While trying to decipher the notes in Gordon’s cryptic scrawl, something familiar about the arrangement of the rectangles triggered my Madeleine Moment. This was the Rosetta Stone to the device types in that 1967 photograph and the first five appeared to match the years of the devices on the plot of Figure 2 from the 1
One of the most significant figures along the path to the development of automatic computation was a French weaver and merchant born during the reign of Louis XV—Joseph Marie Jacquard. CHM's J. M. Jacquard portrait was “adopted” by first-time donor Junfeng Pan. Thanks to his generosity, our portrait will undergo much n
Sixty-seven years to the day after the television debut of Whirlwind’s “Jingle Bells,” we offer you this restoration of the program from the original punched paper tape at CHM, recovering an overlooked early piece of the rise of computer music from the auditory maintenance of early electronic digital computers.
Although much of Whirlwind was lost when the machine was decommissioned, the Computer History Museum and the MIT Museum retain many of the machine’s components, some of which are on display in CHM’s permanent exhibition, Revolution: The First 2000 Years of Computing.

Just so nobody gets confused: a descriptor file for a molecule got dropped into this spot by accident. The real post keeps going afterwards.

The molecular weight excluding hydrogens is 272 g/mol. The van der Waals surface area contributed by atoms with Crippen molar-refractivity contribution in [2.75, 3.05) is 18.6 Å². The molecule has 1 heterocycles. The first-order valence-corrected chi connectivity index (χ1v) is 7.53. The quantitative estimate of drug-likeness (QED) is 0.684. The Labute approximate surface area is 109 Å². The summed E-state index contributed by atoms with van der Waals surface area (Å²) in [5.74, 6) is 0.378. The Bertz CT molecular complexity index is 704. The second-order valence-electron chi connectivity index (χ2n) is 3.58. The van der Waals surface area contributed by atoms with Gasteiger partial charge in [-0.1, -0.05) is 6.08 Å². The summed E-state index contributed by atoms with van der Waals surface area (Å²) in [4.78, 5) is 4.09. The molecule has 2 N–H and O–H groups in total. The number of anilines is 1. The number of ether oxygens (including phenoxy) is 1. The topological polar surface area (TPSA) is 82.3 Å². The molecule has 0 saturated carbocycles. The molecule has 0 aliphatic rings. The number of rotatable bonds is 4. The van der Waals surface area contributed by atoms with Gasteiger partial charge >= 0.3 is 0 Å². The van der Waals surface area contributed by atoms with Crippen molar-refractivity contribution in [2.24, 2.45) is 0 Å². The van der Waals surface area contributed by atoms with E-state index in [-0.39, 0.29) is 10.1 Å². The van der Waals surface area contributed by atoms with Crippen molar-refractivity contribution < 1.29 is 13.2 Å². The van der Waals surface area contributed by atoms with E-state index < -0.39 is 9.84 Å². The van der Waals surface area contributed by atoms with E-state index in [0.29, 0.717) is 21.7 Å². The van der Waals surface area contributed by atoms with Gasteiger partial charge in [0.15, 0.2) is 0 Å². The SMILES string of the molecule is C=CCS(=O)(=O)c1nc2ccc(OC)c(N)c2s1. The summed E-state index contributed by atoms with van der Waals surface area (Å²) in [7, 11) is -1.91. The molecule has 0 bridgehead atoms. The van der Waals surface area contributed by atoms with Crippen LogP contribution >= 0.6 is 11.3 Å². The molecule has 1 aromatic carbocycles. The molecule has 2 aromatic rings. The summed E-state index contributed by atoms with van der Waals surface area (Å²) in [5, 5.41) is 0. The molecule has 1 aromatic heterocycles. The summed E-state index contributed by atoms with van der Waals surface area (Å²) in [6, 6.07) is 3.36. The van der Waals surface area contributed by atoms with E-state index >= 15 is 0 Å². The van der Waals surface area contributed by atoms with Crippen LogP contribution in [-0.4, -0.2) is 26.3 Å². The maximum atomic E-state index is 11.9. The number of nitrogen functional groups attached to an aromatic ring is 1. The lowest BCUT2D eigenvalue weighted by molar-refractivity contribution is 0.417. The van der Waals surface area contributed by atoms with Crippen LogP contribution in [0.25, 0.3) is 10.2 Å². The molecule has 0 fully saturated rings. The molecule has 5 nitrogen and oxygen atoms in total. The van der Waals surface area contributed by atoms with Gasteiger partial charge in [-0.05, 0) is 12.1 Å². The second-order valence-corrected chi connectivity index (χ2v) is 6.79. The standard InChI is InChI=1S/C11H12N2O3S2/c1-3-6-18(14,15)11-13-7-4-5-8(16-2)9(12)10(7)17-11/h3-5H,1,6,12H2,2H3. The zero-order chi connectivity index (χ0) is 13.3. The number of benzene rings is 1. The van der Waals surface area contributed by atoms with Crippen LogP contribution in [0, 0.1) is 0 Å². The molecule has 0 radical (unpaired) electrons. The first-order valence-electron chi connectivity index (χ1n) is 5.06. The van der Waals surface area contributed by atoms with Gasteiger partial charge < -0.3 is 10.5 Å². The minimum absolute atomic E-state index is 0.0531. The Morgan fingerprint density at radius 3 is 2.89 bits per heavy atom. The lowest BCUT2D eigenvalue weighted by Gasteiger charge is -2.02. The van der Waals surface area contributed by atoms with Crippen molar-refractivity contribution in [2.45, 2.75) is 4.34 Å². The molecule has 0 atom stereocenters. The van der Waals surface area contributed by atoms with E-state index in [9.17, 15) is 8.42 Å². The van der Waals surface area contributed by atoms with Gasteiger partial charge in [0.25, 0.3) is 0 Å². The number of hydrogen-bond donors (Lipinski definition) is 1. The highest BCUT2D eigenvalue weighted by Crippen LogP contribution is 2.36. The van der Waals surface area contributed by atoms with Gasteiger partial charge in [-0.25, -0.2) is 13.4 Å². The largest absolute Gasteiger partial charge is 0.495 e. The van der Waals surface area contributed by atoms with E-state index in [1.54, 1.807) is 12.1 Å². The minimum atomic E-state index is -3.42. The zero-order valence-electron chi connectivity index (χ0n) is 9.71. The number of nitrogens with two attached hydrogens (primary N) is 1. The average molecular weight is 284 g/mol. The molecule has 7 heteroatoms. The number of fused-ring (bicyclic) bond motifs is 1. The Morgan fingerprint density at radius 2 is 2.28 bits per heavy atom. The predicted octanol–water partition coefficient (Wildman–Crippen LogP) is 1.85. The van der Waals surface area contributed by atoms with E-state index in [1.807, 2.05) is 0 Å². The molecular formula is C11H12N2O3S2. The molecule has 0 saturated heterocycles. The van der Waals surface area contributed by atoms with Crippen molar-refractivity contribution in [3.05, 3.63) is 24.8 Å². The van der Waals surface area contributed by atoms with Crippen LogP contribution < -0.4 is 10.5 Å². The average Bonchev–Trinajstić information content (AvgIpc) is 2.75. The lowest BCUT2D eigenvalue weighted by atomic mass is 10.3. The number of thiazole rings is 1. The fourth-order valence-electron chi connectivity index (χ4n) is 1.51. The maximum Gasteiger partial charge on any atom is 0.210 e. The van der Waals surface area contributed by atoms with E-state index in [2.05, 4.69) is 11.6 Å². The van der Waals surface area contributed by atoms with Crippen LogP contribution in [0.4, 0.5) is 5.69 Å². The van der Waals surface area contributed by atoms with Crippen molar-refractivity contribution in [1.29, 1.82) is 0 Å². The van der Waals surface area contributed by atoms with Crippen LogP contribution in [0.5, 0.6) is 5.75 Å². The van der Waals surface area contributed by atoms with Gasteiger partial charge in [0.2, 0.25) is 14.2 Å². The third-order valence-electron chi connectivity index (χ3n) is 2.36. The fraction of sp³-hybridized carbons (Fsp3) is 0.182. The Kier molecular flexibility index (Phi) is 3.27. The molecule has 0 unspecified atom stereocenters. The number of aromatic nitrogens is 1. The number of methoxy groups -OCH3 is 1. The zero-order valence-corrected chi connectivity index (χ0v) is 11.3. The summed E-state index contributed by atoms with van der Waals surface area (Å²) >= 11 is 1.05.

CHM's Software History Center has been conducting “video ethnographies” to record and preserve the experience of running historical software. Over the course of 2018, the center has conducted two video ethnographies surrounding a key moment at the end of the late 1980s and early 1990s, the birth of multimedia. Watch an
CHM has received a National Historical Publications and Records Commission: Access to Historical Records grant to process material related to software history. The collections in CHM’s Software History Processing Project (SHiPP) represent a deep and broad resource for understanding software’s impact on society.
Electronic mail is one of “killer apps” of networked computing. The ability to quickly send and receive messages without having to be online at the same time created a new form of human communication. By now billions of people have used email.
The Computer History Museum (CHM) recently released six video-recorded oral histories of key engineers and scientists from Japan who made seminal contributions to the magnetic recording technologies used in hard disk drives.
In 1950, the physicist Arnold Nordsieck built himself this analog computer. Nordsieck, then at the University of Illinois, had earned his PhD at the University of California, Berkeley, under Robert Oppenheimer. To make his analog computer for calculating differential equations, the inventive and budget-conscious Nordsi
Before computer gaming, music, and art became mainstay applications and tools for creation, engineers often created programs to demonstrate a machine’s capabilities in ways that were easy for the public follow. It took many years to get musicians into the idea of composing using a computer, and even longer to get gener